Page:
RAJPAL: Let's go talk about another kind of football, that's the European football championships. The last four teams being decided tonight, I understand.

RIDDELL: Absolutely. And some of those games are already over. Let -- let's run you through them.

Portugal are taking on Bosnia. That game only kicked off 25 minutes ago. These, Monita, are all two-legged games. Portugal and Bosnia was 0-0 in the first leg. And Portugal, as you can see, are 2-0 up against Bosnia- Herzegovina. Cristiano Reynaldo scored the first goal. I don't know who scored the second, because he's only just gone in. But it would look as though Portugal are on their way to the European championships.

Another game that's still underway, but this one is much closer to finishing, is Ireland versus Estonia. The Irish really have got this one pretty much in the bag, as you can see. That game has won all but many. There you are -- one 4-0 in Estonia last week. So tonight pretty much was a formality for them. A great atmosphere there in Ireland tonight.

Montenegro versus the Czech Republic -- that is all over. The Czech Republic are on their way to Poland and Ukraine next year. The Czech Republic won the first leg 2-0. They scored another goal tonight through Peta Urocheck (ph). So they go through 3-0 in aggregate.

And the final game, Croatia against Turkey, that game finished goalless tonight but Croatia really did all the hard work in the first leg, which they won 3-0.

So not many surprises tonight, because the teams that all won in the first leg have all gone through or look like they're going through. Portugal, Bosnia remains the sort of interesting game. But it looks like they -- they're doing pretty well so far, 2-0 out.

RAJPAL: No -- no real wild cards there to talk about at this point anyway.

RIDDELL: No. But, you know, the -- you know, there were three teams going into these playoffs --


RIDDELL: -- that had never been in the European championships -- Bosnia, Montenegro and Estonia. Sadly, at this point, it looks like none of them are going to make it through.

RAJPAL: All right.

RIDDELL: But, you know, a lot of pressure on some of these big teams, Portugal, Cristiano Reynaldo --


RIDDELL: -- he's one of the best players in the world. You know, they might not make it. But so far, they're doing all right.

RAJPAL: Yes, I heard he doesn't always play well for his own country. But that's another story.


RAJPAL: Don Riddell, thank you very much for that.

Still ahead, they may not be bound by physical chains, but the effect is all the same. All this week, we are focusing on modern-day slavery. And today, we'll revisit the shocking case of a former Libyan nanny courageous enough to share her story with the world.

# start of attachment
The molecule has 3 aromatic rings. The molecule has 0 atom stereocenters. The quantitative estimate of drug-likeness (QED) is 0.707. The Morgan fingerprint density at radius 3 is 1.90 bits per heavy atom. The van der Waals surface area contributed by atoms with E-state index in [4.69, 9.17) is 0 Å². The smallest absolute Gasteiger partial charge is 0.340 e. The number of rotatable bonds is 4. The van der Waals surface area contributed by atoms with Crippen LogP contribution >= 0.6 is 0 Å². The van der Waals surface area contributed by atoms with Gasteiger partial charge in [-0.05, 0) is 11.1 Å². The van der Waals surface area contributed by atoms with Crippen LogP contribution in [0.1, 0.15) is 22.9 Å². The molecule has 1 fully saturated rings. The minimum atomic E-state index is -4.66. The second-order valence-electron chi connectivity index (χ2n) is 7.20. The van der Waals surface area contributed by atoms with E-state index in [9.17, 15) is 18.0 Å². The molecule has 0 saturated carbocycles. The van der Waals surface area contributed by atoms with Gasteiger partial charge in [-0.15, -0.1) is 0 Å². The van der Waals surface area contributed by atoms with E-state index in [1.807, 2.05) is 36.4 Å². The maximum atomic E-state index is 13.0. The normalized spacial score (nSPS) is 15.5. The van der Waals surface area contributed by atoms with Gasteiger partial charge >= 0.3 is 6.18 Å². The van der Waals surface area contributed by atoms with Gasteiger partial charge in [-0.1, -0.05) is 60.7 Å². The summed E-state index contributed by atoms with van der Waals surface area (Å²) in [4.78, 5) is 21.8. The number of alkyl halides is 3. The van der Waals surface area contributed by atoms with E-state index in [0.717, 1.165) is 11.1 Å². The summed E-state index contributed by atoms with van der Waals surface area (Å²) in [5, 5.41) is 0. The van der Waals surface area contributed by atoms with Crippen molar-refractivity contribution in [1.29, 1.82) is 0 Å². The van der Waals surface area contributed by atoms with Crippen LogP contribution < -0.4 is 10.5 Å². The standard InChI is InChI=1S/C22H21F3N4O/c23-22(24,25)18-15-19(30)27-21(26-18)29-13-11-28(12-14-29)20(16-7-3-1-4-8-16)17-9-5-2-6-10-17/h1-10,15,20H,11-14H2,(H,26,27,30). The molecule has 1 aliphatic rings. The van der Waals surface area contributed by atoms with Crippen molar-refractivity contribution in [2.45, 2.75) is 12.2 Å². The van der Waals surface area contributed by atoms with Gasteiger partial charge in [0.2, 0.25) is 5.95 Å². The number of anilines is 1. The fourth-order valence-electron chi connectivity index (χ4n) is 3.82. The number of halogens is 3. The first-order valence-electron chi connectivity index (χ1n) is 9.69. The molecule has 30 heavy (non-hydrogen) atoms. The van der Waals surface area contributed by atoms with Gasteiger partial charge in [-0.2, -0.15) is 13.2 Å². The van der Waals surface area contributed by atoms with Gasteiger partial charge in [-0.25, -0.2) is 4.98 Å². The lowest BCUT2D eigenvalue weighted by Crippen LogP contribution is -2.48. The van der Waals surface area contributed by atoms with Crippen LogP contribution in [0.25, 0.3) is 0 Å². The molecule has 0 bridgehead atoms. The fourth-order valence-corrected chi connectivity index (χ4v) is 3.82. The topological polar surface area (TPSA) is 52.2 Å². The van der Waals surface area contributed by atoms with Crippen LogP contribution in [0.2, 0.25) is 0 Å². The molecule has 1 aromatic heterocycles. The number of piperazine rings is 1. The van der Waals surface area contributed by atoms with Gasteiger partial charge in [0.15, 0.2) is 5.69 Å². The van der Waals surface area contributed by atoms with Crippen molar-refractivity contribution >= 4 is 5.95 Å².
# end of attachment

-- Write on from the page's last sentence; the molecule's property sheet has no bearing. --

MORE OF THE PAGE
Then, we're off to Zurich to find out how its train passengers are given a sendoff to remember.

And finally, how Azerbaijan's freshmen returning to farming to keep a luxury delicacy alive.


RAJPAL: You're watching CONNECT THE WORLD on CNN, the world's news leader. Let's get a check of the headlines this hour.

We are awaiting a court ruling on whether protesters in New York will be allowed back into Zuccotti Park, the home of the Occupy Wall Street movement. These are live pictures that you're seeing, there, of the perimeter of the park where protesters are still waiting outside.

Now, earlier, police said they could -- or a judge said that they could return after police cleared them out overnight, but so far, they are being blocked from bringing back tents and tarps.

Turkey is turning up the pressure on Syria in an attempt to stop the crackdown on protesters. Officials are slapping energy sanctions on Syria and threatened to cut electricity supply. At least ten more people were reported killed across Syria on Tuesday.

Italy's prime minister designate is moving forward with efforts to form a new government. Mario Monti meets with the country's president Wednesday. Monti said he would take a proposed slate of ministers with him.

The man at the center of a child sex scandal at Penn State University in the US says he is innocent. Former assistant football coach Jerry Sandusky insists he is not a pedophile, but in an interview with the US network NBC, he admitted he "horsed around" with young kids.

The U.S. president is set to announce an expanded military presence in Australia later this week. In his first trip to the country, Barack Obama will visit a military base in Darwin, which US Marines could begin using for training and war games.

Those are the headlines this hour.

Trapped in terrible conditions and subject to terrifying abuse, they are far from home with no friends or family to help. Millions of people around the world are suffering silently right now.

They're victims of modern-day slavery, and CNN is devoting an entire year to raising awareness of their plight so that one day, this despicable practice might be stopped.

Yesterday, we told you how hard life is for many migrant domestic workers in Lebanon. Some are so desperate to escape enslavement and abusive conditions that they take their own lives.

Today, we are continuing our look at the plight of domestic workers, updating you on a story out of Libya that triggered outrage around the world. You may remember Shweyga Mullah, a former nanny of the Gadhafi family who suffered unimaginable abuse.

Dan Rivers first brought us her story back in August. Here's how he discovered Shweyga. And we do warn you, her injuries are extremely disturbing.


DAN RIVERS, CNN SENIOR INTERNATIONAL CORRESPONDENT: This house belongs to Hannibal Gadhafi, and what went on in here was truly horrendous.

RIVERS (voice-over): Meet Shweyga Mullah, a 30-year-old Ethiopian nanny who describes how she was horribly tortured by Hannibal's wife, Aline.

SHWEYGA MULLAH, FORMER GADHAFI DOMESTIC SERVANT (through translator): She took me to a bathroom and she tied my hands behind my back and tied my feet. She taped my mouth.

And she started pouring the boiling water on my head like this.